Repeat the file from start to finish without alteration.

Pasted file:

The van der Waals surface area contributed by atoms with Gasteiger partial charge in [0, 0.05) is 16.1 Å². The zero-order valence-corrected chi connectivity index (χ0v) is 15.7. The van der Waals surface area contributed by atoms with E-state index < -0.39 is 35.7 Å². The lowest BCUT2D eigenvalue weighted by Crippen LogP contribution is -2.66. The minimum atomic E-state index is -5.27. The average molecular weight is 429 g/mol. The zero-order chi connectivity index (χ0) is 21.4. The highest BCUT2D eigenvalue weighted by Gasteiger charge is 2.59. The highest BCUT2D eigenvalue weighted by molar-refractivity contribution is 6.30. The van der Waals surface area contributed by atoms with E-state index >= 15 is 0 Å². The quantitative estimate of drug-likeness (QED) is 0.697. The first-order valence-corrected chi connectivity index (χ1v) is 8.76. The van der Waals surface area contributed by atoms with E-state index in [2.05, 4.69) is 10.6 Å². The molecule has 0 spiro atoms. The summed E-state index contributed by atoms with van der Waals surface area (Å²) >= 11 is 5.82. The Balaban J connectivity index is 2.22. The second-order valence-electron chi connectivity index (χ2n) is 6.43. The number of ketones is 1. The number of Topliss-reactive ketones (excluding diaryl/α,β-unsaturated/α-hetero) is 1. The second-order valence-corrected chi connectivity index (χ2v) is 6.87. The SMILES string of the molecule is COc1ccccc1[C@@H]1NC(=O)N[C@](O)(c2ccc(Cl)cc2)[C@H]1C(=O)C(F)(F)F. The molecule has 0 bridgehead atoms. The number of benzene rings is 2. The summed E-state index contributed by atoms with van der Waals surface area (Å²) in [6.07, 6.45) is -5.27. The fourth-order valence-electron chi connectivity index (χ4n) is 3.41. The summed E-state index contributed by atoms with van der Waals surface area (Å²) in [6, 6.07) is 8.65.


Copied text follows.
The van der Waals surface area contributed by atoms with Gasteiger partial charge in [0, 0.05) is 16.1 Å². The zero-order valence-corrected chi connectivity index (χ0v) is 15.7. The van der Waals surface area contributed by atoms with E-state index < -0.39 is 35.7 Å². The lowest BCUT2D eigenvalue weighted by Crippen LogP contribution is -2.66. The minimum atomic E-state index is -5.27. The average molecular weight is 429 g/mol. The zero-order chi connectivity index (χ0) is 21.4. The highest BCUT2D eigenvalue weighted by Gasteiger charge is 2.59. The highest BCUT2D eigenvalue weighted by molar-refractivity contribution is 6.30. The van der Waals surface area contributed by atoms with E-state index >= 15 is 0 Å². The quantitative estimate of drug-likeness (QED) is 0.697. The first-order valence-corrected chi connectivity index (χ1v) is 8.76. The van der Waals surface area contributed by atoms with E-state index in [2.05, 4.69) is 10.6 Å². The molecule has 0 spiro atoms. The summed E-state index contributed by atoms with van der Waals surface area (Å²) >= 11 is 5.82. The Balaban J connectivity index is 2.22. The second-order valence-electron chi connectivity index (χ2n) is 6.43. The number of ketones is 1. The number of Topliss-reactive ketones (excluding diaryl/α,β-unsaturated/α-hetero) is 1. The second-order valence-corrected chi connectivity index (χ2v) is 6.87. The SMILES string of the molecule is COc1ccccc1[C@@H]1NC(=O)N[C@](O)(c2ccc(Cl)cc2)[C@H]1C(=O)C(F)(F)F. The molecule has 0 bridgehead atoms. The number of benzene rings is 2. The summed E-state index contributed by atoms with van der Waals surface area (Å²) in [6.07, 6.45) is -5.27. The fourth-order valence-electron chi connectivity index (χ4n) is 3.41. The summed E-state index contributed by atoms with van der Waals surface area (Å²) in [6, 6.07) is 8.65.